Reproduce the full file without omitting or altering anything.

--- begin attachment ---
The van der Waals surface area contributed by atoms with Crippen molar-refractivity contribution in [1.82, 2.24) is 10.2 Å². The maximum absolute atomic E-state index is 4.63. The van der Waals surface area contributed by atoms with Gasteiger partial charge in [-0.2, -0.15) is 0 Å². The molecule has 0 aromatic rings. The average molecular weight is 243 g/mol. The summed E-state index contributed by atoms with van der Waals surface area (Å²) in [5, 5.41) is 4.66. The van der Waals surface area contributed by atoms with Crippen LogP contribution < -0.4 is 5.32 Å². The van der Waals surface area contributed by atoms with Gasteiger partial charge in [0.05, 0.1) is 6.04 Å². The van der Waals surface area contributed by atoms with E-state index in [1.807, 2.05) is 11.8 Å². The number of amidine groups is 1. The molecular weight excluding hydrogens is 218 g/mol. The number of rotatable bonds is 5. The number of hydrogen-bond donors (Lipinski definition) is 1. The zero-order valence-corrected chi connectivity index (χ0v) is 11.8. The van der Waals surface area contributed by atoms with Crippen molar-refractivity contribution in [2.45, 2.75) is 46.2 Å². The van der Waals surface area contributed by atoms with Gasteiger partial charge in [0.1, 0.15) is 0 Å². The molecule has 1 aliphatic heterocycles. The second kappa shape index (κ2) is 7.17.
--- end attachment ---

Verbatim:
The van der Waals surface area contributed by atoms with Crippen molar-refractivity contribution in [1.82, 2.24) is 10.2 Å². The maximum absolute atomic E-state index is 4.63. The van der Waals surface area contributed by atoms with Gasteiger partial charge in [-0.2, -0.15) is 0 Å². The molecule has 0 aromatic rings. The average molecular weight is 243 g/mol. The summed E-state index contributed by atoms with van der Waals surface area (Å²) in [5, 5.41) is 4.66. The van der Waals surface area contributed by atoms with Crippen LogP contribution < -0.4 is 5.32 Å². The van der Waals surface area contributed by atoms with Gasteiger partial charge in [0.05, 0.1) is 6.04 Å². The van der Waals surface area contributed by atoms with E-state index in [1.807, 2.05) is 11.8 Å². The number of amidine groups is 1. The molecular weight excluding hydrogens is 218 g/mol. The number of rotatable bonds is 5. The number of hydrogen-bond donors (Lipinski definition) is 1. The zero-order valence-corrected chi connectivity index (χ0v) is 11.8. The van der Waals surface area contributed by atoms with Crippen molar-refractivity contribution in [2.45, 2.75) is 46.2 Å². The van der Waals surface area contributed by atoms with Gasteiger partial charge in [0.1, 0.15) is 0 Å². The molecule has 1 aliphatic heterocycles. The second kappa shape index (κ2) is 7.17.